For anyone who has yet to sample the Cairngorms, I strongly recommend a visit. There are miles and miles of trails, from low level forest routes through to mountain routes and, of course, these all provide great opportunities when it comes to training. I was determined to make the most of my time there and to focus especially on hill work which will be a factor in my as yet to be revealed ‘greater goal’ for 2012.

I set the alarm to wake me at 6 a.m. on that first morning there so that I could get out and make the most of the running opportunities before then heading back to participate in whatever walks and/or bike rides the family had planned. Thankfully I had the foresight to take a head torch with me as it was sorely needed in the chilly darkness of the morning. One thing in particular that I have noted since my return is just how difficult it is to get up at 6 a.m. when you are heading to work and not out on the trails!

At the south end of the main street next to the entrance to the youth hostel, there is a path which takes you underneath the A9 road at the back of Aviemore and on to the Craigellachie National Nature Reserve. There are a number of different walk/run options but I headed for the top at approx 496m/1627ft. The route up is steep and on occasion technical. However, the punishment of running up is well rewarded with an excellent view over Aviemore itself towards the Cairngorms, and, in the other direction, of the various mountains, lochs and lochans of the Reserve.

Once at the top, there is the opportunity to venture further though I did find that the pathways petered out and I was left running in the kind of mud and bog that tries to rip the trainers from your feet.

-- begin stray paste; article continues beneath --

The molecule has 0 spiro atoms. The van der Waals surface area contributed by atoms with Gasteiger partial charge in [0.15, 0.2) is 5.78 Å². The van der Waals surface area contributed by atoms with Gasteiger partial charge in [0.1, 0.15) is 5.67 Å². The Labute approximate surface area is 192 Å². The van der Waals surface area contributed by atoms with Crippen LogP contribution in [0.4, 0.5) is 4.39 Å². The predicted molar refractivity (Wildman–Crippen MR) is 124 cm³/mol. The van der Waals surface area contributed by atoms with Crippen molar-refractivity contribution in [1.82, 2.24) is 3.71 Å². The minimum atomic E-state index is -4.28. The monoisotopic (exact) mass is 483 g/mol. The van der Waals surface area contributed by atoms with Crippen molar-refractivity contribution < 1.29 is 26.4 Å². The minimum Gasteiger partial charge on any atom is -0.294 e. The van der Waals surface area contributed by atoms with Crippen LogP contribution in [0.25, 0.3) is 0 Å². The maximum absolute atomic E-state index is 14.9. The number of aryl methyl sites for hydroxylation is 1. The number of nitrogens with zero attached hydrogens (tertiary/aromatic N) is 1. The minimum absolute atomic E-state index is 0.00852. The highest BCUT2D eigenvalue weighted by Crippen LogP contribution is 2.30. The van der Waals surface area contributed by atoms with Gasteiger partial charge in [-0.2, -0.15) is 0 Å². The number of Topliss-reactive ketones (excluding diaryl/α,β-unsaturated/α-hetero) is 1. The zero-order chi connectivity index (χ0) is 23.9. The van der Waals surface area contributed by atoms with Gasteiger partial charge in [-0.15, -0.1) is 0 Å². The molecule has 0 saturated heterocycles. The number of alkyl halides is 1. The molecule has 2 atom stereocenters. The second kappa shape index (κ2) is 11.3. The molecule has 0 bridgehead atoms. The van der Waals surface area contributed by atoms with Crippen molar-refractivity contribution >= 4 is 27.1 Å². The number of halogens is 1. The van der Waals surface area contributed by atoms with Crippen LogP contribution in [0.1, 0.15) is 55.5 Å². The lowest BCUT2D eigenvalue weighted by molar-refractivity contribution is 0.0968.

For every up, there is generally a down, and the return down in to Aviemore was a fast paced affair. At times I found myself having to reign in my speed for fear of tripping and ending up crashing down the pathway, such was the steepness of the route.

Repeatedly running this route was excellent training but brutal at the same time and, by the end of the week, my quads in particular were longing for a rest. However, this was not to be. A friend with whom I ran most of the 55 miles of the Cateran Trail Ultra was in town for the Aviemore Half Marathon on the Sunday. We agreed to meet for a slow few miles on Saturday evening but it ended up as a fast paced 8 mile out and back route that took us along the excellent Rothiemurchus pathway and in to the forests.

My legs on the Sunday were glad to be heading for home instead of running the half marathon but despite this, I feel like I could have picked up a half marathon PB. With my continued weight loss my speed seems to be coming on no end and, as such, 10ks and Half Marathons are once again starting to appeal to me, especially now that they may hold PB potential.

I can’t wait to return once again to the Cairngorms. Given half a chance I would be out running, walking and biking the trails from dawn till dusk! However, if the weather continues as it has been this week, then there is a lot more chance that the next visit there will involve skiing!